Depicting a great personality like Mother Teresa and her love and compassion for humanity by way of pen and ink is not easy. But up to the task was Lankan artist Athula Siriwardane who was chosen to illustrate in comic form a biography of this beatified saviour of the poor and winner of the Nobel Peace Prize. The book published by Amar Chithra Katha (ACK) Media was launched on August 26 to coincide with Mother Teresa’s 100th birth anniversary.
The 40-page book depicts Mother Teresa’s mission beginning with her life as a 12-year-old from Albania and her subsequent move to India where she embraced the poor and the suffering. It documents the launching of the Missionaries of Charity and how her selfless love and care reached the rich and the poor alike in a ministry that would touch the world.
Though he had contributed to many ACK junior collections before, Athula felt the task challenging. On the one hand, it was his first attempt at a biographical work in comics. On the other, her richness of character made the task of capturing the real Mother Teresa a difficult one.
“I didn’t know much about Mother Teresa’s life story though I knew of her as a person. So I did a lot of research when I got the invitation from ACK Editor Reena Puri.
When I started drawing I couldn’t handle it despite the fact that I had the ability to draw any object by looking at it. So I did more research, read books, watched films and studied the photographs to understand the character well,” Athula says.
Soon he found he was getting emotionally involved with her story and there were times his eyes would fill with tears while reading about Mother Teresa’s service to society, he says.
“Once I got some insight into her life, drawing became easier, though sometimes I had to redraw the sketches several times,” Athula says pointing out that there is a difference between drawing a real-life story and fiction. “Drawing a fictiontake is easy as what needs to be captured is the character in the mind of the writer whereas a biography is based on real-life characters and situations.”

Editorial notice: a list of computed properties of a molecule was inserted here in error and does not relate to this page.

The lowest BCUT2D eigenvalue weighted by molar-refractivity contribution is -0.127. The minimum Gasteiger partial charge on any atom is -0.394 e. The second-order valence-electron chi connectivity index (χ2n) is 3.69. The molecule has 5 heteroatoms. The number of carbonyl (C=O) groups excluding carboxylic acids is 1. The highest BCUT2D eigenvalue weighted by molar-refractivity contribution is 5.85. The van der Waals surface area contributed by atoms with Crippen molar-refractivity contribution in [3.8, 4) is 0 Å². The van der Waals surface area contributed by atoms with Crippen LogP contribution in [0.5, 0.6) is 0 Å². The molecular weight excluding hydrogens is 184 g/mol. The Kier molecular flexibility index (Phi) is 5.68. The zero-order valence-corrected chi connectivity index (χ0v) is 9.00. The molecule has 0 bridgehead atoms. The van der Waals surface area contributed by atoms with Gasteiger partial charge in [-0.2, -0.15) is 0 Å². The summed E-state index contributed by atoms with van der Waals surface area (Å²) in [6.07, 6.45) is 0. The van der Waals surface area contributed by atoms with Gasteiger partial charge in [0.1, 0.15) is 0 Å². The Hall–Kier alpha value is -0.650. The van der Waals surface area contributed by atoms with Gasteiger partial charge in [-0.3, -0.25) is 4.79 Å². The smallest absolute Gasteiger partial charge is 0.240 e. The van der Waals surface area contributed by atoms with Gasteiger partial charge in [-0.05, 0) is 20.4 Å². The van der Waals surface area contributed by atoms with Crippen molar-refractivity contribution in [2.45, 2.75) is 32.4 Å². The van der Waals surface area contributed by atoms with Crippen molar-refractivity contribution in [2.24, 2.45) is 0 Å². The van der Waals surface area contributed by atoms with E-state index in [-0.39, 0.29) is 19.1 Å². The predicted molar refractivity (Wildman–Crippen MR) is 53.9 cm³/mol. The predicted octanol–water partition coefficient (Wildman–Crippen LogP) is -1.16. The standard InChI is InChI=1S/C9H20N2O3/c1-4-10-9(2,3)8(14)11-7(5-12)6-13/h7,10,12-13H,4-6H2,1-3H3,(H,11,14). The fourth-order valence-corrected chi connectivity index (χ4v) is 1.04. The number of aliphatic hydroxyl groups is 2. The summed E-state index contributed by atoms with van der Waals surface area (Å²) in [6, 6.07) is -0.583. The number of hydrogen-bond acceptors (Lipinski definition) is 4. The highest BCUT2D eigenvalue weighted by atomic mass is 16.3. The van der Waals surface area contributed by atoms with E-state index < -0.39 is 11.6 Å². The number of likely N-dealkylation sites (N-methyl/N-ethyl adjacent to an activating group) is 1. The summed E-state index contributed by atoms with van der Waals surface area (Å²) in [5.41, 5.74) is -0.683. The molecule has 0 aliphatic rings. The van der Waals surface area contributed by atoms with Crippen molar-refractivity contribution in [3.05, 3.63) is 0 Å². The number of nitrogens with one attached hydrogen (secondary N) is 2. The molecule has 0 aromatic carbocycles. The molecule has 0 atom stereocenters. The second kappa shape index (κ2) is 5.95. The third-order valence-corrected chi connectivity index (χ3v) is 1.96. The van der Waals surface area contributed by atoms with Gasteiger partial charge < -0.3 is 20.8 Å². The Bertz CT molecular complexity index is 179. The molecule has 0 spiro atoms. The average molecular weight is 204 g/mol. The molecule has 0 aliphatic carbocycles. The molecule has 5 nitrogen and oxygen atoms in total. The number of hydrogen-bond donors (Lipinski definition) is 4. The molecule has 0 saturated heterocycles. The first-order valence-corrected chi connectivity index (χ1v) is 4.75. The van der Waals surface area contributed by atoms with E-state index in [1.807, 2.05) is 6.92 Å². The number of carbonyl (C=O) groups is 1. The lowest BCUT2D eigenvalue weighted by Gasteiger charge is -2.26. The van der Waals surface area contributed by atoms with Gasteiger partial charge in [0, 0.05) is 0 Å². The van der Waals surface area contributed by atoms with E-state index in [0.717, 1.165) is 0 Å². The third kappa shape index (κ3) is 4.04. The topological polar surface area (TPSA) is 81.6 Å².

Athula says he completed much of the work on the book within three months and he feels the book is special because it also covers Mother Teresa’s childhood in great detail.
It explains some lesser known facts about how she began her mission of caring for the marginalized, the poor and the sick at the age of 12 and how she accompanied her mother in assisting the needy.
|Athula the artist
An avid reader, Athula says he developed an interest in drawing at a young age.
As a child, he was drawn to the illustrations in the books he read. “I used to study the pictures over and over again while reading,” he says.
An old boy of Mahinda College Galle, Athula began his professional journey at the age of 18. In 1978, he worked as an artist at Suhada, an illustrated weekly published by Lake House. Later he joined Wijeya Newspapers, drawing comic strips for Sathuta, a popular weekly then. He has also worked as a commercial artist in several advertising firms and held four solo exhibitions displaying his soft pastel drawings.
He has also done illustrations for several books published in the US. But there’s a change now.
After he started working on Mother Teresa’s biography, Athula said he felt his artistic skills have improved a great deal.
Now Athula says he would like to do more biographies -- and given the chance, he has Abraham Lincoln in mind next.